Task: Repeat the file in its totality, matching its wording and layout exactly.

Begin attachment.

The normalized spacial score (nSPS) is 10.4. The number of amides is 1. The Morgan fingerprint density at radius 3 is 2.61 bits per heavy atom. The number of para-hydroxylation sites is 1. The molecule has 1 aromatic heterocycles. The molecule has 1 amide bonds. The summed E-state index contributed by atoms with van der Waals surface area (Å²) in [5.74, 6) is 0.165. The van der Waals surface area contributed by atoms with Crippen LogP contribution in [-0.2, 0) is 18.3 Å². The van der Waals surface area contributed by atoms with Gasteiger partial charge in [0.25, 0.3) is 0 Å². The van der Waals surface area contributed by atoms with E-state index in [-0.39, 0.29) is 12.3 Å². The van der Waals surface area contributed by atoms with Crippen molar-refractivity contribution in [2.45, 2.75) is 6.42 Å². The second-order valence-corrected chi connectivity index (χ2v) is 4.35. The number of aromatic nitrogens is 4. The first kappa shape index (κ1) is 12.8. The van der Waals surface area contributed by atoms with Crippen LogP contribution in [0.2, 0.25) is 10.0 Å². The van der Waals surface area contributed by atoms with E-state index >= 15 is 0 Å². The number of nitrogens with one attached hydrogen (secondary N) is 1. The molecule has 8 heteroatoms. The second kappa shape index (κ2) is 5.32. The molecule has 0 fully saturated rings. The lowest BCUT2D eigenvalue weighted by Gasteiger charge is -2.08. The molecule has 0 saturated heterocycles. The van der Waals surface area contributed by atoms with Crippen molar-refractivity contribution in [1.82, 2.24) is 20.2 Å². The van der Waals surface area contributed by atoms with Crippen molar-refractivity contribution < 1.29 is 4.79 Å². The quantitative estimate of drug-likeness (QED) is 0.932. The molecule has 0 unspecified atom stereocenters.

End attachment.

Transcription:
The normalized spacial score (nSPS) is 10.4. The number of amides is 1. The Morgan fingerprint density at radius 3 is 2.61 bits per heavy atom. The number of para-hydroxylation sites is 1. The molecule has 1 aromatic heterocycles. The molecule has 1 amide bonds. The summed E-state index contributed by atoms with van der Waals surface area (Å²) in [5.74, 6) is 0.165. The van der Waals surface area contributed by atoms with Crippen LogP contribution in [-0.2, 0) is 18.3 Å². The van der Waals surface area contributed by atoms with Gasteiger partial charge in [0.25, 0.3) is 0 Å². The van der Waals surface area contributed by atoms with E-state index in [-0.39, 0.29) is 12.3 Å². The van der Waals surface area contributed by atoms with Crippen molar-refractivity contribution in [2.45, 2.75) is 6.42 Å². The second-order valence-corrected chi connectivity index (χ2v) is 4.35. The number of aromatic nitrogens is 4. The first kappa shape index (κ1) is 12.8. The van der Waals surface area contributed by atoms with Crippen LogP contribution in [0.2, 0.25) is 10.0 Å². The van der Waals surface area contributed by atoms with E-state index >= 15 is 0 Å². The number of nitrogens with one attached hydrogen (secondary N) is 1. The molecule has 8 heteroatoms. The second kappa shape index (κ2) is 5.32. The molecule has 0 fully saturated rings. The lowest BCUT2D eigenvalue weighted by Gasteiger charge is -2.08. The molecule has 0 saturated heterocycles. The van der Waals surface area contributed by atoms with Crippen molar-refractivity contribution in [1.82, 2.24) is 20.2 Å². The van der Waals surface area contributed by atoms with Crippen molar-refractivity contribution < 1.29 is 4.79 Å². The quantitative estimate of drug-likeness (QED) is 0.932. The molecule has 0 unspecified atom stereocenters.